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There was Drake. There were The Strokes. There were beer lines so long you’d have thought they were giving it away for free. And, for a cool $900, there was a VIP ticket that afforded its purchaser “mini spa treatments” and catered buffets. This and more are what about 50,000 concert-goers found at the inaugural Landmark Festival for the National Mall, which took place last month at West Potomac Park.

It was a historic occasion, and not just because a Canadian artist performed on America’s Front Yard: This was the first-ever paid-admission concert on National Mall grounds, an area that encompasses the grassy park sandwiched between the marquee Smithsonian museums as well as the land and memorials that surround the Tidal Basin.

But it wasn’t just an excuse for a Lollapalooza-style party on the Mall. Organizers, including the Trust for the National Mall, emphatically touted that this massive two-day festival was being held for a good cause: saving the Mall. None of the revenue would go directly to the National Park Service, which oversees the Mall, but rather to the Trust, its official nonprofit fundraising partner. The Trust would receive 10 percent of the gross revenue from tickets, concessions, and sponsorships.

Though the Mall has played host to many musical artists in the past—as part of a rally, festival, or presidential inauguration—those events have been free and open to the public. But after all was said and done—with ticket prices that ranged from $105 for single-day admission to $2,350 for a platinum VIP pass—Landmark Festival raised just $570,000 for the Trust.

So how did a massive, millennial-baiting music festival—complete with steep ticket and concession prices—happen on the National Mall?

Landmark Festival was produced by C3 Presents, the promotion company responsible for mega-festivals like Lollapalooza and Austin City Limits. (C3 Presents and its publicist did not respond to requests for comment about Landmark Festival.) This wasn’t the first time the Live Nation subsidiary tried to throw a festival on the Mall.

According to the Washington Post, C3 Presents first proposed a paid-admission concert on the Mall to the Trust in 2009. John Piltzecker, the previous superintendent of the National Mall and Memorial Parks, turned down the proposal. Kristine Fitton, the Trust’s vice president of marketing and communication, says she revived the idea; this time, Piltzecker’s successor, Robert Vogel, approved it. (Vogel is now director of NPS’ National Capital Region.)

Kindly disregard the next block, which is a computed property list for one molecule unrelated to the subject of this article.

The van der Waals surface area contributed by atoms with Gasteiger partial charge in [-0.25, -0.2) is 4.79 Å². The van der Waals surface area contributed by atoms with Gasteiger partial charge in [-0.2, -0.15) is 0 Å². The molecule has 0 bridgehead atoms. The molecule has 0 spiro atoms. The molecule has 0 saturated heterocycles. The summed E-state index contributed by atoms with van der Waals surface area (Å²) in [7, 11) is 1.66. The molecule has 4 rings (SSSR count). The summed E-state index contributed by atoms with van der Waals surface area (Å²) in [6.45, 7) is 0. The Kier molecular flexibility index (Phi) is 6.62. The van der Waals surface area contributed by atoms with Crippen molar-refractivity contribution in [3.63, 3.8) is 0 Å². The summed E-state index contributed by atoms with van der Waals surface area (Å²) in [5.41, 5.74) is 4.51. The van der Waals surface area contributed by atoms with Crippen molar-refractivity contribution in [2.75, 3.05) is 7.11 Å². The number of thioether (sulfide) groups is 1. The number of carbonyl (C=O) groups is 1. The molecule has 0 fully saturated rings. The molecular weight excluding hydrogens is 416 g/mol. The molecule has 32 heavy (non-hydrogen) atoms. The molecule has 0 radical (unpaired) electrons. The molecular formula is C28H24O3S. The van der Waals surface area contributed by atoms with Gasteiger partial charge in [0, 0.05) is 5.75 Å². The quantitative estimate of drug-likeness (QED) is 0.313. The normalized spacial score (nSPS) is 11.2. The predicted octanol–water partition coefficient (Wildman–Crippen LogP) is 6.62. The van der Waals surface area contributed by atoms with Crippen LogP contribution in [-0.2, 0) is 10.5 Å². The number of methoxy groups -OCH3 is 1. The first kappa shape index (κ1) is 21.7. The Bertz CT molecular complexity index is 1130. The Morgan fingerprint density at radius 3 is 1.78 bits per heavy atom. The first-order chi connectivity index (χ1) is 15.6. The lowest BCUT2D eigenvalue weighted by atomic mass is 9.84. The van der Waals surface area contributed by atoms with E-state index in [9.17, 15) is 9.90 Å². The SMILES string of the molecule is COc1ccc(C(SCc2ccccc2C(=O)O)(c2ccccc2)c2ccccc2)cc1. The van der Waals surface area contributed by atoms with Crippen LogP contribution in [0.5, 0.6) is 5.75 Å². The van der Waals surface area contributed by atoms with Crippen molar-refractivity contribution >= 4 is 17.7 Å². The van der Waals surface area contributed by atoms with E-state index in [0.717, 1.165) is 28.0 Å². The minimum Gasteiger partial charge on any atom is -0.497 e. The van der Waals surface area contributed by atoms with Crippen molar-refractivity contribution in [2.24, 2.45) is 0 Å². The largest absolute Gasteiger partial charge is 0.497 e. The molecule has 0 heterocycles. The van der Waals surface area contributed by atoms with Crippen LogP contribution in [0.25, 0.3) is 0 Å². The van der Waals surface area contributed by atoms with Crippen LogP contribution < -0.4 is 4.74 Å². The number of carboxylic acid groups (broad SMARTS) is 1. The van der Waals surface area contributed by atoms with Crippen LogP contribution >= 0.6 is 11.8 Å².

The process to plan the concert was not without its bumps. In emails obtained through an open records request, NPS employees raised questions and expressed concerns about charging for tickets, bringing in outside concessions, the price of said concessions, and the possibility of selling branded merchandise. In February of this year, Fitton emailed NPS to say the head of C3 Presents was “nervous about the viability of the concert since he has big financial contracts in front of lots of bands but the material we’re getting from the permitting department reads as though a gated and ticked event isn’t allowed.”

Organizers also had to make a convincing case to win approval for the paid event. According to Landmark Festival’s website, backlogged repairs and needed upgrades to the Mall and its memorials carry a pricetag of around $750 million. The festival, it explained, “kicked off this monumental national campaign to bring awareness and funds to America’s Front Yard.”

C3 Presents isn’t the only concert promoter to pitch a music festival on the National Mall. Local concert producer I.M.P. Productions sought to do a festival of its own on an unspecified portion of the Mall, but its permit application was turned down because they wanted it to be a ticketed event—albeit one that benefitted a nonprofit.

“Like many other qualified organizations, we would love to present events on the Mall,” says Seth Hurwitz, I.M.P. chairman and 9:30 Club co-owner. “As it stands now, the entire process is designed to accommodate only one beneficiary and one producer. We hope that all of the recent attention will change that, unless all of this talk about how great it is for everybody is merely to rationalize one’s own agenda.”